Calculate your carbon footprint and start looking at emissions across your value chain. Get in touch if we can help you with this.
Reduce your emissions. Are there any cost-effective activities that you could invest in – such as bringing in new energy efficiency measures across your business? Could you switch to renewable energy supply? Can you set a target?
Take direct action to start reversing your carbon footprint today. Ecosphere+ can help you invest in restoring degraded land and protecting threatened forests and the communities that depend on them.
Report your progress. Tell your customers, employees, investors, partners about your actions.
Do you want to understand the carbon footprint of your business? We work with a partner who has developed a free and easy online tool for just this. Carbon Analytics’ platform guides you through the key steps to taking action. You can get a detailed analysis of your businesses carbon footprint, including information about your value chain through your suppliers, track your improvements over time and mitigate for your unavoidable emissions through saving our threatened forests. Start your carbon analysis today, or contact us to find out more!
Aviation imposes other effects on the climate which are greater than just CO2 emissions alone and vary based on a range of factors (e.g. accounting for non-CO2 gases, flying through certain types of clouds, and even flying at night. There is currently no suitable or agreed climate metric (or Radiative Forcing Index) to express the relationship between emissions and additional climate warming effects from aviation and this is an active area of research.
To take account of this, the UK Government recommends a ‘multiplier’ for the CO2 emissions associated with flying. A multiplier of 1.9 is recommended as a central estimate, based on the best available scientific evidence and consistent with UNFCCC reporting. Our carbon footprinting partner Carbon Analytics uses this in their carbon calculations.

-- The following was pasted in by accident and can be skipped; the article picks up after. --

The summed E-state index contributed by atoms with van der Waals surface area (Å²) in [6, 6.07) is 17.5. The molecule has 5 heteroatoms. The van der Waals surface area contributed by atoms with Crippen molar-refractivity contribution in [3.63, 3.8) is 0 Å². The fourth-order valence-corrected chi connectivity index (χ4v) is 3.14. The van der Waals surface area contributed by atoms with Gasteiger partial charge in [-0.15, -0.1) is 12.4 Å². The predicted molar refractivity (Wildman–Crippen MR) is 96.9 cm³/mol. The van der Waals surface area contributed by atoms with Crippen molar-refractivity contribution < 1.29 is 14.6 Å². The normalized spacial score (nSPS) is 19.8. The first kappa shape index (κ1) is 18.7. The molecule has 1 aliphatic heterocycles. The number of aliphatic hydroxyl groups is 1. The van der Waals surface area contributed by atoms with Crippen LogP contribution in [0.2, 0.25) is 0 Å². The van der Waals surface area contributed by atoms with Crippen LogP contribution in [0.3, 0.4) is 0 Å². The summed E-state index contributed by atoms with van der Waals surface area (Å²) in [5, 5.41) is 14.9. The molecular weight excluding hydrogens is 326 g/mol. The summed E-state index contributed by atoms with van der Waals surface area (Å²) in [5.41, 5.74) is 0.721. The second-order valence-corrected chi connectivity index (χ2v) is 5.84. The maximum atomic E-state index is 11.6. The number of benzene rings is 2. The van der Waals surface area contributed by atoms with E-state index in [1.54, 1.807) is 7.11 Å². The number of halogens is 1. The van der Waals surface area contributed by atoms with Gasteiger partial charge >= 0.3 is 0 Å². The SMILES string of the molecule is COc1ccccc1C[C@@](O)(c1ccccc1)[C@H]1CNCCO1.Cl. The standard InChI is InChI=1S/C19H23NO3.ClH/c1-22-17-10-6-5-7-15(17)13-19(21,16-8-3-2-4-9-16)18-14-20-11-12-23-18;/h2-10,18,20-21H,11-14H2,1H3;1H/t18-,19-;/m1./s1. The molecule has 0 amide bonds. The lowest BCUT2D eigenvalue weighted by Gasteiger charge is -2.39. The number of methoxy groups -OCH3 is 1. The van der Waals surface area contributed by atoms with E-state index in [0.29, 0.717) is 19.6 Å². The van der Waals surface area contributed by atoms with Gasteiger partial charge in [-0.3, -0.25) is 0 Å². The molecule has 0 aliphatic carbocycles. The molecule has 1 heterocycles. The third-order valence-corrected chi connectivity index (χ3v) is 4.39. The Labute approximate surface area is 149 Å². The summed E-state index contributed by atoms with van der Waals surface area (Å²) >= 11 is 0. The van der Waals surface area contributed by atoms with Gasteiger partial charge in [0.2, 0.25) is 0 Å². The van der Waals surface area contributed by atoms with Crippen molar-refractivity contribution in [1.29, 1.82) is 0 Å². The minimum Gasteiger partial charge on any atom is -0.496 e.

More information can be found in the 2016 Government GHG Conversion Factors for Company Reporting published by BEIS: https://www.gov.uk/government/uploads/system/uploads/attachment_data/file/553488/2016_methodology_paper_Final_V01-00.pdf
 We calculate per capita carbon emissions based on average consumption and emissions levels for different countries. The variables include: Flights (based on UK government data, ranging from rarely for the ‘low’ option to one flight a month for the ‘high’ option); Land transportation (you would be a ‘low’ emitter if you take short public transit trips, and a ‘high’ emitter if you make long automobile commutes); Housing (considers the size of the house and the national or regional energy mix; uses World Bank data); Consumption (all other purchases, including food, clothing, other spending habits, etc. and uses a mix of World Bank and other global data).